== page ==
Moth flights picked up in a number of areas in the last week, particularly in the lower Southeast and the Delta. Various mixes of other insects are being treated.
The bean plataspid has now been confirmed in 11 counties in Georgia and 4 in South Carolina. This invasive pest continues to build high numbers in places, but entomologists still can’t say for certain that it will cause much economic damage. Some threshold info has been extracted from scientific papers from China, where it’s considered a soybean pest. See photos and latest distribution map.
Corn harvest is approaching in parts of the lower South.
Hot, dry conditions persist in the upper Southeast. Crop insurance adjusters are evaluating claims in Virginia corn. A tropical disturbance in the Caribbean seems headed toward south Louisiana and the eastern Texas coast.
ALSO AT AGFAX.COM
Ron Smith, Alabama Extension Entomologist: "Fall armyworms are being found in what are described as clumps in some soybean fields in west Alabama. They aren’t necessarily being associated with grass, but they also were not doing much damage in the beans. Early in the week I started finding a lot of 1-day-old bollworm larvae in white blooms in cotton. It’s likely that they’ll develop in soybeans and peanuts over the next few weeks, but we can’t say to what extent. We’re seeing the July movement of moths from corn, and they will likely pick up over the next week. Also, I’ve received reports of a bollworm moth flight in the western part of the Florida Panhandle, with numbers described as unprecedented."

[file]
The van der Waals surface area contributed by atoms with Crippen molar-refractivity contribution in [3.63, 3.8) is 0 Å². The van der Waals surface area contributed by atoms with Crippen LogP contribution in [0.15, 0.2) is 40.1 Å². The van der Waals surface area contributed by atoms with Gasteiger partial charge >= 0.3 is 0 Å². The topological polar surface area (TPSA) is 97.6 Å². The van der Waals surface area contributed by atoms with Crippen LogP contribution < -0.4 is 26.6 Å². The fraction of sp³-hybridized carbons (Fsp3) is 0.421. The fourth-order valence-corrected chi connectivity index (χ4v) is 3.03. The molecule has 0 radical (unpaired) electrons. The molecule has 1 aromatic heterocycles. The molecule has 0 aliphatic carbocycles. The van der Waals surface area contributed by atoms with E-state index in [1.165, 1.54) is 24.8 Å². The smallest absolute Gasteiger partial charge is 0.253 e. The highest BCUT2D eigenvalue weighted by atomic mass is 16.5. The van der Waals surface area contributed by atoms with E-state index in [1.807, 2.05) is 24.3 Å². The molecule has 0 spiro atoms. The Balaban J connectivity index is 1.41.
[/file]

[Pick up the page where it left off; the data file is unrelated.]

Charles Denver, Denver Crop Consulting, Watson, Ark.: "We could see some corn harvest starting around August 5. Everybody should be done with irrigation. Early MG IV soybeans are close to turning. Late MG IVs and MG Vs are setting pods and look like they’ll do well if we can just keep water on them. The soybean insect situation is still real light."
John Burleson, Consultant, Swan Quarter, N.C.: "We’ve got a good corn crop but can tell that pollination problems kept plants from filling out all the ears like we would want. It still will be a decent crop,. Soybeans are quiet. Most of mine are behind wheat or snap beans. Fortunately, we’ve been getting at least some rain every week, plus we’ve got heavy ground, which helps. As you go 30 miles west of here, the cotton is cutting out and corn has burned up."
Harold Lambert, Ind. Consultant, Innis, La.: "We’ve had horrible pressure in soybeans from fall armyworms, mainly where they were in grass and moved into beans when the grass was treated. This is the worst pressure I’ve seen in soybeans in 30 years. Some corn harvest will start this week."
Charlie Burmester, Extension Cotton Agronomist, Belle Mina, Ala.: "We’re still fighting pigweed some. Crews were pulling it in places. As it got drier, there’s been more chopping. I won’t be surprised to see some corn harvest starting in early August, especially guys with driers. Soybeans are pretty quiet. We got scattered, variable rain over the weekend (7/17-18), from a half inch to 2 inches, but late-season beans need more rain to get more growth."
Phillip McKibben, McKibben Ag Services, Mathiston, Miss.: "Insects continue to be fairly light in soybeans. We’re finding that some varieties didn’t pollinate well and shed a lot of flowers with all the heat earlier. Other varieties held onto half of what bloomed and look great. Corn is well into dent."